We are sad to announce the passing of Tara Woods Turner, a friend of CRRJ and a descendant of Neal Wood, who was married to Laura Wood, a victim of lynching in 1930 in North Carolina.
Turner’s relationship with CRRJ began in 2018 when clinic student Keren Salim interviewed her about the Laura Wood case. Turner herself had discovered the lynching of Laura Wood while she was working with her uncle on genealogical research about her family history.
A prolific writer, Turner was deeply passionate about researching, honoring and remembering those killed by lynching and other forms of racial violence. She was committed to building community and spaces where descendents could come together and share their stories, share their vision, connect and heal in a space that is designed by descendants themselves. She was dedicated to her family and to ensuring that they were all aware of the tragedy in their family history and that as many as possible were educated about historical harms.
“She had a real thirst for knowledge and understanding,” said Evan Lewis. “We were always talking about books she was reading and she had a real passion for history.”
In 2020, Turner and Lewis, the great grandson of Lent Shaw, a victim of lynching in Georgia in 1936, helped CRRJ to organize the Lynching: Reparations as Restorative Justice conference, which brought together descendant families, longstanding leaders of U.S. reparations movements, racial justice activists, and scholars to discuss avenues for compensatory reparations and other forms of individual and community repair for the descendants of lynching victims.
Turner and Lewis then went on to develop the Legacy Coalition, a nonprofit organization that is designed to advocate on behalf of descendants and families of victims of racially motivated violence. “Tara was instrumental in all the work that we’ve done up to this point,” Lewis said. “She was a partner in terms of designing the organization and thinking through what the organization would look like long term. She was fully committed to the endeavor and gave her time and herself and her vision to push us to this point.”
Turner was committed to ensuring that descendants have a voice in determining what repair looks like and that families and descendants advocate for repair. She helped the Coalition’s work in defining how repair would manifest itself in the real world.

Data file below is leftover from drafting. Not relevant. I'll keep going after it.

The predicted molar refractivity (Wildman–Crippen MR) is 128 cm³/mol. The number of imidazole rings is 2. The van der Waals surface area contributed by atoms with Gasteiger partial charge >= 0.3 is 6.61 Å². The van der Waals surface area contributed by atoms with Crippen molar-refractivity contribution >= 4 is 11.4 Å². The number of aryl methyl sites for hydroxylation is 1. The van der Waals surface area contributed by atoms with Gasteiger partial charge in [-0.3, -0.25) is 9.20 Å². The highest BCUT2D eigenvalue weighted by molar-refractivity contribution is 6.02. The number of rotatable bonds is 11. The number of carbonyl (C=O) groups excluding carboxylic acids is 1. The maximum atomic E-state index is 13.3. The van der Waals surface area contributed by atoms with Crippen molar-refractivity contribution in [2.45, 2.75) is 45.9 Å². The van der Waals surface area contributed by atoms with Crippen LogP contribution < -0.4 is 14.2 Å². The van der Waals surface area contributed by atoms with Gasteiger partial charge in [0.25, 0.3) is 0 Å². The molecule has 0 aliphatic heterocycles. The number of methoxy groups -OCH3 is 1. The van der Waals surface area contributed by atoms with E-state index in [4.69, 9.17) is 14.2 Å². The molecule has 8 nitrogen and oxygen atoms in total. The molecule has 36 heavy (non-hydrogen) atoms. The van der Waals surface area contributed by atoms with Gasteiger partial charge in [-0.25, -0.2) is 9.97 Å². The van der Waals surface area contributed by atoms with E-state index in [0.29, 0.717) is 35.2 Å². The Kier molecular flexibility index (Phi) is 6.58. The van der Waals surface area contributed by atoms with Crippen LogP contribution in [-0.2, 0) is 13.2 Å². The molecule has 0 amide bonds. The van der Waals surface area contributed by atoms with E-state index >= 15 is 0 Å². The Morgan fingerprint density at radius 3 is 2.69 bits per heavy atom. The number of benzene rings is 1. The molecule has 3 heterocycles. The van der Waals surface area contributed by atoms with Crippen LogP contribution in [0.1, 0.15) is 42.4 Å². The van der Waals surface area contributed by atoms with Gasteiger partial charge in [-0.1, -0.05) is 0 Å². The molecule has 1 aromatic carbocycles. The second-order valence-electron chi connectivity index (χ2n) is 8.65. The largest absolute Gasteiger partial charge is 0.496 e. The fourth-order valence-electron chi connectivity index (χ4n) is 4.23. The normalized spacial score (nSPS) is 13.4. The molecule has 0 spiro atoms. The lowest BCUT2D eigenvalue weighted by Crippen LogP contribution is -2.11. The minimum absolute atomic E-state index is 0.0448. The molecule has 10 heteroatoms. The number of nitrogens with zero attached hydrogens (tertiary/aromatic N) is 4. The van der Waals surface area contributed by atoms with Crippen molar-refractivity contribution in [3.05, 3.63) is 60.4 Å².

“She was adamant that there should not only be financial resources to that repair,” Lewis said. “But there should also be components of healing that will ensure that families not only receive resources as a means of recompense but also receive the therapeutic care that is often necessary in the aftermath of these tragic events, even generations removed from the events themselves.”
“Tara’s just an incredibly warm, kind, giving soul,” Lewis said. She was the type of person that sought to build meaningful relationships with all members of the organization and offered her time to help older members deal with the technical challenges during the pandemic.
“It is my hope that decades from now, the Legacy Coalition will be an organization that is still around and continues to do good work advocating for families [of descendants],” Lewis said. “And a lot of the positive work that I hope we will do is directly attributable to Tara. Oftentimes people get lost in history, and we’re all interested in ensuring that that does not happen with Tara because she’s been such an instrumental player in all the work that we’ve done thus far.”
Margaret Burnham, CRRJ’s founder and director, added that “This is an inestimably painful loss. Tara Woods Turner eagerly shared her story with CRRJ, amplifying the written record we had amassed with compelling family memories, carried across the generations, of Laura Wood, who met her death at the hands of lynchers in 1930. Tara Turner helped shape what has become the collective voice of the families: the Legacy Coalition. She was tenacious and she was brilliant. May her memory live on.”